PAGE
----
An iteration of the GS algorithm corresponds to update successively the haplotypes of the n individuals of G given a randomly initialized order of treatment. Between iterations, according to the Metropolis Hasting acceptance rates described by Stephens et al [22], we accept or reject (1) new values for the recombination parameters ρ = {ρ_{1},..., ρ_{s1}} in the s1 intervals between SNPs and (2) new treatment order of genotypes in the GS. To finally obtain Pr(H  G, ρ), we discard the first iterations of the GS as burnin iterations (typically 100) and for the n genotypes G_{ i }, we average the distribution Pr(H_{ i } ${H}_{i}^{\left(t\right)}$, ρ) on several main iterations (typically 100).
Computation of a haplotype pair probability in a HMM (Figure 2)
where δ_{h,h'}= 0 if h ≠ h' and δ_{h,h'}= 1 if h = h'. The conditional probability π of haplotype h reflects how likely h corresponds to an "imperfect mosaic" of the other haplotypes {h_{1}, ..., h_{2n2}} [22]. The underlying idea is that haplotype h has been probably created through the generations as a recombined sequence of haplotypes from the pool {h_{1}, ..., h_{2n2}}, possibly altered by some mutations. One models this by computing the probability of observing the sequence h = {o_{1}, ..., o_{ s }} in a hidden Markov model λ designed to represent all possible mosaics of {h_{1}, ..., h_{2n2}}: π(hh_{1}, ..., h_{2n2}, ρ) = Pr(o_{1}, ..., o_{ s }λ). Such HMM λ can be viewed as a trellis of s × (2n  2) hidden states q_{ j }(k) with 1 ≤ j ≤ s and 1 ≤ k ≤ 2n2. A hidden state q_{ j }(k) of λ corresponds to the allele of haplotype h_{ k }at SNP j and it is linked to all the hidden states q_{j+1}(l) (1 ≤ l ≤ 2n2) at SNP j+1 in order to model all the possible recombination jumps of haplotypes between SNPs j and j+1 (Figure 2). Then, a sequence of s hidden states in λ through the s SNPs corresponds to a particular mosaic of {h_{1}, ..., h_{2n2}}. The probability of observing h = {o_{1}, ..., o_{ s }} in λ is computed thanks to transition probabilities between hidden states which mimic recombination and thanks to emission probabilities from hidden alleles to observed alleles which mimic mutation. Similar hidden Markov models have been proposed, but they generally rely on a limited number of founder haplotypes where the most likely transition and emission probabilities are estimated from observed genotype data via an EM algorithm [17, 18]. Here, the emission and transition probabilities are defined with prior distributions depending respectively on a constant mutation parameter and on the variable recombination parameters ρ . The objective of this section is not to fully describe the probabilistic model of transitions and emissions since this has already been done by Stephens and Scheet [22]. Instead, we focus on how the haplotype probability is computed in such a HMM λ from transition and emission probabilities. We thus assume that the following quantities are known as set up by Stephens and Scheet:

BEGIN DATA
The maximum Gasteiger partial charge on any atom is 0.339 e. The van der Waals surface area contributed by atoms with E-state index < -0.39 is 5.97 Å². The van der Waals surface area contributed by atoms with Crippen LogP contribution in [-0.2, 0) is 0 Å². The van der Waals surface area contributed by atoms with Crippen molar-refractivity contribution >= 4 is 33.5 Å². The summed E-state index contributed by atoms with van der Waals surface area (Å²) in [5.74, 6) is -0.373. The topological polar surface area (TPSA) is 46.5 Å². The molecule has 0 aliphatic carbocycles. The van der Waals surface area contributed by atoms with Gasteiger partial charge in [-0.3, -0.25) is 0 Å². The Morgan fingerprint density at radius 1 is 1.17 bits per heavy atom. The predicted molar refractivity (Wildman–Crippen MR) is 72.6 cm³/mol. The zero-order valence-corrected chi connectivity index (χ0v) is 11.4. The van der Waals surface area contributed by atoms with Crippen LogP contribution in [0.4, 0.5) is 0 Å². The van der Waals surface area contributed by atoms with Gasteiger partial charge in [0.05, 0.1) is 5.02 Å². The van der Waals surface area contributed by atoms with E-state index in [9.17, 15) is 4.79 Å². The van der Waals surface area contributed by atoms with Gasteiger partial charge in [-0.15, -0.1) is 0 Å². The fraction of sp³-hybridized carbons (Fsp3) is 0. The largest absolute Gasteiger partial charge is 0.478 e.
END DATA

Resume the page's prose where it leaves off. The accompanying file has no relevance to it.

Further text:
The transition probability a_{ j }(l,k) from the state q_{ j }(l) of haplotype h_{ l }for SNP j to the state q_{j+1}(k) of haplotype h_{ k }for SNP j+1. If l ≠ k then a_{ j }(l,k) is the probability for h_{ l }to be recombined with h_{ k }between SNP j and SNP j+1 (large dashed arrows in Figure 2). And conversely, if l = k then a_{ j }(l,l) is the probability for h_{ l }to be not recombined between the two SNPs (plain arrows in Figure 2).

The emission probability b_{ j }(k) of the hidden allele of q_{ j }(k) in the observed allele o_{ j }of h (small dashed arrows in Figure 2). If the hidden allele is different from the observed one, then b_{ j }(k) corresponds to the probability that the hidden allele q_{ j }(k) has been altered in o_{ j }by a mutation event. Else, b_{ j }(k) corresponds to the probability that no mutation has occurred.